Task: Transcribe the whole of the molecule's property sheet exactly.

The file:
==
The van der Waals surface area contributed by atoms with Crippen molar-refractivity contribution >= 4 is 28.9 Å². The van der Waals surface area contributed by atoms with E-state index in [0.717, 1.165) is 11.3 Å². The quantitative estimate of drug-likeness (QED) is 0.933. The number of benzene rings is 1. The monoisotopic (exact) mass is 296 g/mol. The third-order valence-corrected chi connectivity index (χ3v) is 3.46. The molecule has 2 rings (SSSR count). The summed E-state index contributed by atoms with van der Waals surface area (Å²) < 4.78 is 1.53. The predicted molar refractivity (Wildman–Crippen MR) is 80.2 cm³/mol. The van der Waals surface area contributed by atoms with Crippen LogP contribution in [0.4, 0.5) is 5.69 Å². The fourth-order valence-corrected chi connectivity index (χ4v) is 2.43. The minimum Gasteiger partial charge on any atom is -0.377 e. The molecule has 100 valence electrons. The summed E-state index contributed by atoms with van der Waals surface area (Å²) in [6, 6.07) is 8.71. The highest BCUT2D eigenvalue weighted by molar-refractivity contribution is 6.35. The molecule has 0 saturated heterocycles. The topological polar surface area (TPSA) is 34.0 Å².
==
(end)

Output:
The van der Waals surface area contributed by atoms with Crippen molar-refractivity contribution >= 4 is 28.9 Å². The van der Waals surface area contributed by atoms with E-state index in [0.717, 1.165) is 11.3 Å². The quantitative estimate of drug-likeness (QED) is 0.933. The number of benzene rings is 1. The monoisotopic (exact) mass is 296 g/mol. The third-order valence-corrected chi connectivity index (χ3v) is 3.46. The molecule has 2 rings (SSSR count). The summed E-state index contributed by atoms with van der Waals surface area (Å²) < 4.78 is 1.53. The predicted molar refractivity (Wildman–Crippen MR) is 80.2 cm³/mol. The van der Waals surface area contributed by atoms with Crippen LogP contribution in [0.4, 0.5) is 5.69 Å². The fourth-order valence-corrected chi connectivity index (χ4v) is 2.43. The minimum Gasteiger partial charge on any atom is -0.377 e. The molecule has 100 valence electrons. The summed E-state index contributed by atoms with van der Waals surface area (Å²) in [6, 6.07) is 8.71. The highest BCUT2D eigenvalue weighted by molar-refractivity contribution is 6.35. The molecule has 0 saturated heterocycles. The topological polar surface area (TPSA) is 34.0 Å².